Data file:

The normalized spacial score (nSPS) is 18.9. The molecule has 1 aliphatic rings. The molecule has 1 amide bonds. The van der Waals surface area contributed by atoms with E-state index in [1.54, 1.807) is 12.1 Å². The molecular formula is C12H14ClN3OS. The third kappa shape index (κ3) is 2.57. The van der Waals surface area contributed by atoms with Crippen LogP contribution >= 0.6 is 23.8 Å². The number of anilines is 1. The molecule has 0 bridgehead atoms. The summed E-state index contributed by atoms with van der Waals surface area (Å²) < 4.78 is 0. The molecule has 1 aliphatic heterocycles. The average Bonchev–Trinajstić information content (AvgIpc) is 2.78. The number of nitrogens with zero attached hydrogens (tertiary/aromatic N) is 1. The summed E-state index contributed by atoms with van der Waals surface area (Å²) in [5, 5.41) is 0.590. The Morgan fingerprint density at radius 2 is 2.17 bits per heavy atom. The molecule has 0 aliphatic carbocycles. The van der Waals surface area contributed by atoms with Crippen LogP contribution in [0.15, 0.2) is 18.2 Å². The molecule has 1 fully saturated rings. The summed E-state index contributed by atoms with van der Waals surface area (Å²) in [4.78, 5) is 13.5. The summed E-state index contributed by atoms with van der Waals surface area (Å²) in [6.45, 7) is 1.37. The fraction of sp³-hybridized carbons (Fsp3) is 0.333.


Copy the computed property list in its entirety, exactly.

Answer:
The normalized spacial score (nSPS) is 18.9. The molecule has 1 aliphatic rings. The molecule has 1 amide bonds. The van der Waals surface area contributed by atoms with E-state index in [1.54, 1.807) is 12.1 Å². The molecular formula is C12H14ClN3OS. The third kappa shape index (κ3) is 2.57. The van der Waals surface area contributed by atoms with Crippen LogP contribution >= 0.6 is 23.8 Å². The number of anilines is 1. The molecule has 0 bridgehead atoms. The summed E-state index contributed by atoms with van der Waals surface area (Å²) < 4.78 is 0. The molecule has 1 aliphatic heterocycles. The average Bonchev–Trinajstić information content (AvgIpc) is 2.78. The number of nitrogens with zero attached hydrogens (tertiary/aromatic N) is 1. The summed E-state index contributed by atoms with van der Waals surface area (Å²) in [5, 5.41) is 0.590. The Morgan fingerprint density at radius 2 is 2.17 bits per heavy atom. The molecule has 0 aliphatic carbocycles. The van der Waals surface area contributed by atoms with Crippen LogP contribution in [0.15, 0.2) is 18.2 Å². The molecule has 1 fully saturated rings. The summed E-state index contributed by atoms with van der Waals surface area (Å²) in [4.78, 5) is 13.5. The summed E-state index contributed by atoms with van der Waals surface area (Å²) in [6.45, 7) is 1.37. The fraction of sp³-hybridized carbons (Fsp3) is 0.333.